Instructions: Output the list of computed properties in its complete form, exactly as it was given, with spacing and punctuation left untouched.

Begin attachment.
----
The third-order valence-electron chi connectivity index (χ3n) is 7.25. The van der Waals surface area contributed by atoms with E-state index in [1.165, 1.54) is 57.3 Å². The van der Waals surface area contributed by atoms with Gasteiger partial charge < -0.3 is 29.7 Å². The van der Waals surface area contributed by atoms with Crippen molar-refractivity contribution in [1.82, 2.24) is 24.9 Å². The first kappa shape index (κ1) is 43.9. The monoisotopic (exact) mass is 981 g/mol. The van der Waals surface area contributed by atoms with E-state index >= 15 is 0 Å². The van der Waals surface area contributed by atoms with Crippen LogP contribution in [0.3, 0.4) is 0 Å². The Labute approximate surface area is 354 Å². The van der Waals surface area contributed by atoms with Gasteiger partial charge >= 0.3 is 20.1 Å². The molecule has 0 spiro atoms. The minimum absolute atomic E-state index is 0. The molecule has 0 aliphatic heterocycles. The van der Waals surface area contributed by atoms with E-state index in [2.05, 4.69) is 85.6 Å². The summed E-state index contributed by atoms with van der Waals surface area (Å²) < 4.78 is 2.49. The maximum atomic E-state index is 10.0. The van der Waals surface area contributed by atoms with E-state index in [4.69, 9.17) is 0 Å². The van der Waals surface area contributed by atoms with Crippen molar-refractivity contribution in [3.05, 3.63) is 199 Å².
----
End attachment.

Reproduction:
The third-order valence-electron chi connectivity index (χ3n) is 7.25. The van der Waals surface area contributed by atoms with E-state index in [1.165, 1.54) is 57.3 Å². The van der Waals surface area contributed by atoms with Gasteiger partial charge < -0.3 is 29.7 Å². The van der Waals surface area contributed by atoms with Crippen molar-refractivity contribution in [1.82, 2.24) is 24.9 Å². The first kappa shape index (κ1) is 43.9. The monoisotopic (exact) mass is 981 g/mol. The van der Waals surface area contributed by atoms with E-state index >= 15 is 0 Å². The van der Waals surface area contributed by atoms with Crippen LogP contribution in [0.3, 0.4) is 0 Å². The Labute approximate surface area is 354 Å². The van der Waals surface area contributed by atoms with Gasteiger partial charge >= 0.3 is 20.1 Å². The molecule has 0 spiro atoms. The minimum absolute atomic E-state index is 0. The molecule has 0 aliphatic heterocycles. The van der Waals surface area contributed by atoms with E-state index in [2.05, 4.69) is 85.6 Å². The summed E-state index contributed by atoms with van der Waals surface area (Å²) < 4.78 is 2.49. The maximum atomic E-state index is 10.0. The van der Waals surface area contributed by atoms with E-state index in [4.69, 9.17) is 0 Å². The van der Waals surface area contributed by atoms with Crippen molar-refractivity contribution in [3.05, 3.63) is 199 Å².